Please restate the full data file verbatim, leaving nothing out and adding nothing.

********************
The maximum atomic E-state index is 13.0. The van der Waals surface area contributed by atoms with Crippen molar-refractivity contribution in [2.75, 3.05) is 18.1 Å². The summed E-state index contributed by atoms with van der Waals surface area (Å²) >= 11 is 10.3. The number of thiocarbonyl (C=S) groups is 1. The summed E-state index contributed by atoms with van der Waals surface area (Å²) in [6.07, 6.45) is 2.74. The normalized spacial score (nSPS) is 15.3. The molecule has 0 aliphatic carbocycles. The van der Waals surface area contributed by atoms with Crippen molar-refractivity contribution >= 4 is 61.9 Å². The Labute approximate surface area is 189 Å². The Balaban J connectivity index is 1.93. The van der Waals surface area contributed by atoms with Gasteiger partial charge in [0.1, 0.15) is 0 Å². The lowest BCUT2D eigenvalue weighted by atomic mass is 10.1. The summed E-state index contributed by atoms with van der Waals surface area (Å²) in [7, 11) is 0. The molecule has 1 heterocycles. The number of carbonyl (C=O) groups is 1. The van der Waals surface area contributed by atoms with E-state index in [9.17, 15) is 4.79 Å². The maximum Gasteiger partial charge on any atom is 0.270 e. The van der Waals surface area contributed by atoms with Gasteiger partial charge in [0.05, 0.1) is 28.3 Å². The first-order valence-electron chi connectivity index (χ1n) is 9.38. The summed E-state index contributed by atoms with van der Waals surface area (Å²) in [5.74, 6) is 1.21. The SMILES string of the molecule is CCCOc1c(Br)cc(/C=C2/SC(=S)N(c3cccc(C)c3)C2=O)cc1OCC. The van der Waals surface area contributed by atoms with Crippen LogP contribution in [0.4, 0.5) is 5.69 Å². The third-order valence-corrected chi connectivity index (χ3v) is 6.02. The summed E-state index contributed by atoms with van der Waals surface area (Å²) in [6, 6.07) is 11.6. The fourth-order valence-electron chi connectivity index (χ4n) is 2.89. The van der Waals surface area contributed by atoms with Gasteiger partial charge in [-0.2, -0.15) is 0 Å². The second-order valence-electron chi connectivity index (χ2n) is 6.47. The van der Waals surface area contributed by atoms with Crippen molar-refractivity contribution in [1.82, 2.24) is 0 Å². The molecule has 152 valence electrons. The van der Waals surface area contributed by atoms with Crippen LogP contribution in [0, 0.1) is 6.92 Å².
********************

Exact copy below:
The maximum atomic E-state index is 13.0. The van der Waals surface area contributed by atoms with Crippen molar-refractivity contribution in [2.75, 3.05) is 18.1 Å². The summed E-state index contributed by atoms with van der Waals surface area (Å²) >= 11 is 10.3. The number of thiocarbonyl (C=S) groups is 1. The summed E-state index contributed by atoms with van der Waals surface area (Å²) in [6.07, 6.45) is 2.74. The normalized spacial score (nSPS) is 15.3. The molecule has 0 aliphatic carbocycles. The van der Waals surface area contributed by atoms with Crippen molar-refractivity contribution >= 4 is 61.9 Å². The Labute approximate surface area is 189 Å². The Balaban J connectivity index is 1.93. The van der Waals surface area contributed by atoms with Gasteiger partial charge in [0.1, 0.15) is 0 Å². The lowest BCUT2D eigenvalue weighted by atomic mass is 10.1. The summed E-state index contributed by atoms with van der Waals surface area (Å²) in [7, 11) is 0. The molecule has 1 heterocycles. The number of carbonyl (C=O) groups is 1. The van der Waals surface area contributed by atoms with E-state index in [9.17, 15) is 4.79 Å². The maximum Gasteiger partial charge on any atom is 0.270 e. The van der Waals surface area contributed by atoms with Gasteiger partial charge in [0.05, 0.1) is 28.3 Å². The first-order valence-electron chi connectivity index (χ1n) is 9.38. The summed E-state index contributed by atoms with van der Waals surface area (Å²) in [5.74, 6) is 1.21. The SMILES string of the molecule is CCCOc1c(Br)cc(/C=C2/SC(=S)N(c3cccc(C)c3)C2=O)cc1OCC. The van der Waals surface area contributed by atoms with Crippen LogP contribution in [0.4, 0.5) is 5.69 Å². The third-order valence-corrected chi connectivity index (χ3v) is 6.02. The summed E-state index contributed by atoms with van der Waals surface area (Å²) in [6, 6.07) is 11.6. The fourth-order valence-electron chi connectivity index (χ4n) is 2.89. The van der Waals surface area contributed by atoms with Gasteiger partial charge in [-0.2, -0.15) is 0 Å². The second-order valence-electron chi connectivity index (χ2n) is 6.47. The van der Waals surface area contributed by atoms with Crippen molar-refractivity contribution in [1.82, 2.24) is 0 Å². The molecule has 152 valence electrons. The van der Waals surface area contributed by atoms with Crippen LogP contribution in [0, 0.1) is 6.92 Å².